Bird Migration and Influenza

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The movement and transmission of avian influenza viruses in wild birds may differ by the migratory nature of each host species.

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Mallard Duck swimming

Mallard Duck swimming
(Credit: Andrew Reeves, USGS. Public domain.)

Mallard

The movement and transmission of avian influenza viruses in wild birds may differ by the migratory nature of each host species. USGS research examined migration patterns of mallards and northern pintails and found that mallards appear less likely to make migratory flights between Alaska and Asia.  Thus, mallards are less likely to transfer Asian origin viruses directly to North America via Alaska.  However, mallards may be acommon species to transmit avian influenza viruses once infected.

 

 

 

 

 

 

 

Blue-winged Teal over water with a satellite transmitter

Blue-winged Teal over water with a satellite transmitter.
(Credit: Jonas Bonnedahl. Limited Use by USGS ASC only.)

Blue-winged Teal and H7 avian influenza

Many blue-winged teal winter in the Neotropics and breed in southern Canada.  Thus, the migratory routes of this species are a potential pathway for infectious agents to move between the Neotropics and North America.  For example, H7 subtype influenza viruses, which have important implications for domestic animal and human health, are seasonally abundant in blue-winged teal in spring. Although preliminary data suggest that these viruses do not contain South American types of viruses, it remains unclear if teal are transporting H7 viruses from Neotropic wintering areas (e.g. Columbia, Guatemala, and Mexico) into the United States and which locations may be at highest risk for the introduction of viruses. Using a combination of satellite telemetry and genomic sequencing of influenza viruses, this project investigates the intercontinental movement of hosts and viruses between the United States and the Neotropics. Results will provide information to optimize surveillance efforts for the introduction of avian pathogens into the southern United States and generate information that may be used to improve biosecurity of poultry production facilities in this region.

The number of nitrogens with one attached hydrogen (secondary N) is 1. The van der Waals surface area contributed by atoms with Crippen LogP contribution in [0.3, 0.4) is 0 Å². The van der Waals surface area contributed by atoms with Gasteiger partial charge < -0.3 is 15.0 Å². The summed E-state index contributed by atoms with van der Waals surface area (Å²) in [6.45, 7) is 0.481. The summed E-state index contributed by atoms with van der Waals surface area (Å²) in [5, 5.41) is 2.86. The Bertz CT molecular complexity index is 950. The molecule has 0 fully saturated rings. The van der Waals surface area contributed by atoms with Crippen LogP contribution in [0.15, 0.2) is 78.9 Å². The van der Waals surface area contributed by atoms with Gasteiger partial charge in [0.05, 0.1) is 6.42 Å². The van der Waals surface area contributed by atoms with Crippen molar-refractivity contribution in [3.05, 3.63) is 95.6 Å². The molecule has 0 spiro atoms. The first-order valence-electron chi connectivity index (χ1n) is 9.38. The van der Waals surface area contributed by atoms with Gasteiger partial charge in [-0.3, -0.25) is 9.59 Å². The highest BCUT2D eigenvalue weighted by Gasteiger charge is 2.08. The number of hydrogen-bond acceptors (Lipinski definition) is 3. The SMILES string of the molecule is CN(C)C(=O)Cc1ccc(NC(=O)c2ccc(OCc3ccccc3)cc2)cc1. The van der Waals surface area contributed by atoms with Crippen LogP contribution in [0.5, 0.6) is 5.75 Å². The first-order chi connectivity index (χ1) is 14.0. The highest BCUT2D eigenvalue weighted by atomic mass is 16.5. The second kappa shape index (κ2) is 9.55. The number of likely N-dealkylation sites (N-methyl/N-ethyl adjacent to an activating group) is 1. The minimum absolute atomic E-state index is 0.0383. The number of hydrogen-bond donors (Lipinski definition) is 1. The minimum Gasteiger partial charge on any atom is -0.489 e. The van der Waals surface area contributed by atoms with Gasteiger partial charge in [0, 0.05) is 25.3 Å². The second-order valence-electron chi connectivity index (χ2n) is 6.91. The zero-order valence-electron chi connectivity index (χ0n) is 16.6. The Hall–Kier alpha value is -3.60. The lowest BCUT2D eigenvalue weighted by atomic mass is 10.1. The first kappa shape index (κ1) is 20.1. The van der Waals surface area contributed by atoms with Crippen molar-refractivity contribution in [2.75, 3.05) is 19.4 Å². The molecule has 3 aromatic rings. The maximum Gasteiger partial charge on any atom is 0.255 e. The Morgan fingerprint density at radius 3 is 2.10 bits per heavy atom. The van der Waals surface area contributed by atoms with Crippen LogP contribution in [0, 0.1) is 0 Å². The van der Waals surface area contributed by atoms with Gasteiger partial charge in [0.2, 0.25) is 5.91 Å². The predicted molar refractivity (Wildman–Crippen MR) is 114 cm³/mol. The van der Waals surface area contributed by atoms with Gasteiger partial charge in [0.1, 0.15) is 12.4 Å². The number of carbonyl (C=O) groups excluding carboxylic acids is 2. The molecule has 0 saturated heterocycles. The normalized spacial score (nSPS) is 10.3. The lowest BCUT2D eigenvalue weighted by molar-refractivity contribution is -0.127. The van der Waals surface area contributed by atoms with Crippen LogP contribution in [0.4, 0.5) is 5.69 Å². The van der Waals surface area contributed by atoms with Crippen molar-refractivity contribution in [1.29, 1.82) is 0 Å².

Northern Pintail Duck swimming

Northern Pintail Duck swimming in a lake
(Credit: Brian Guzzetti, USGS. Public domain.)

Northern Pintail

Early on, the USGS identified the Northern Pintail as a model species to test the hypothesis that wild birds play a role in the dispersal of avian influenza viruses between continents.  Northern Pintails are one of the most common waterfowl species, breeding throughout high latitudes of Russian and Alaska and wintering throughout Asia and the lower-48 U.S. USGS research in the U.S. and Japan determined Northern Pintails are highly migratory, with satellite telemetry and band recovery data finding movement of pintails between East Asia and North America. Population genetic and banding data demonstrated that East Asia and Pacific U.S. populations are essentially one group that partially overlaps in northeastern Russia during the summer. In 2008, the USGS conducted genetic sequencing of avian influenza viruses isolated from pintails in Alaska and revealed a high frequency of Eurasian genes, suggesting viral gene flow between Asian and North America (See Koehler et al. 2008). Ongoing USGS Alaska Science Center research continues to provide support for maintaining Northern Pintails as a species of interest in surveillance efforts for foreign-origin pathogens into North America.